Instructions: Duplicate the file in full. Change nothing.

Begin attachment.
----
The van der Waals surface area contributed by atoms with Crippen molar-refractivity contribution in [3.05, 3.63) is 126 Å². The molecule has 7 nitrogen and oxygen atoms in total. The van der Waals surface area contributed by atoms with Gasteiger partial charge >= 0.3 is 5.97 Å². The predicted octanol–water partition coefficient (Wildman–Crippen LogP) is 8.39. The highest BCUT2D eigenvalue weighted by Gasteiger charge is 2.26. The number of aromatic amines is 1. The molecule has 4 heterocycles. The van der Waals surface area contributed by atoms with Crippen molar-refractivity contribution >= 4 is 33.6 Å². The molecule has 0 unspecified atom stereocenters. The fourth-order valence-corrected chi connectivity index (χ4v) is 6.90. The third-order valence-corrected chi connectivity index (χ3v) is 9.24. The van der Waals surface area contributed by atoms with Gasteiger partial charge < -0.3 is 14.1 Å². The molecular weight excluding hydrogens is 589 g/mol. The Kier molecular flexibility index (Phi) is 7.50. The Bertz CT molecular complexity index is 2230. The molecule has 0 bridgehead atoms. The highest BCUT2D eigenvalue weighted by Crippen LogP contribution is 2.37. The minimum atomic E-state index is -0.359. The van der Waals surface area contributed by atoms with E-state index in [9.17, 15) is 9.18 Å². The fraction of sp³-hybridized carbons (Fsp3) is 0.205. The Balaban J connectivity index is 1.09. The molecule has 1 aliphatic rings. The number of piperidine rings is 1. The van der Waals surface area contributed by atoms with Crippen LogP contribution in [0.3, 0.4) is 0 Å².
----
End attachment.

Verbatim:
The van der Waals surface area contributed by atoms with Crippen molar-refractivity contribution in [3.05, 3.63) is 126 Å². The molecule has 7 nitrogen and oxygen atoms in total. The van der Waals surface area contributed by atoms with Gasteiger partial charge >= 0.3 is 5.97 Å². The predicted octanol–water partition coefficient (Wildman–Crippen LogP) is 8.39. The highest BCUT2D eigenvalue weighted by Gasteiger charge is 2.26. The number of aromatic amines is 1. The molecule has 4 heterocycles. The van der Waals surface area contributed by atoms with Crippen molar-refractivity contribution >= 4 is 33.6 Å². The molecule has 0 unspecified atom stereocenters. The fourth-order valence-corrected chi connectivity index (χ4v) is 6.90. The third-order valence-corrected chi connectivity index (χ3v) is 9.24. The van der Waals surface area contributed by atoms with Gasteiger partial charge < -0.3 is 14.1 Å². The molecular weight excluding hydrogens is 589 g/mol. The Kier molecular flexibility index (Phi) is 7.50. The Bertz CT molecular complexity index is 2230. The molecule has 0 bridgehead atoms. The highest BCUT2D eigenvalue weighted by Crippen LogP contribution is 2.37. The minimum atomic E-state index is -0.359. The van der Waals surface area contributed by atoms with E-state index in [9.17, 15) is 9.18 Å². The fraction of sp³-hybridized carbons (Fsp3) is 0.205. The Balaban J connectivity index is 1.09. The molecule has 1 aliphatic rings. The number of piperidine rings is 1. The van der Waals surface area contributed by atoms with Crippen LogP contribution in [0.3, 0.4) is 0 Å².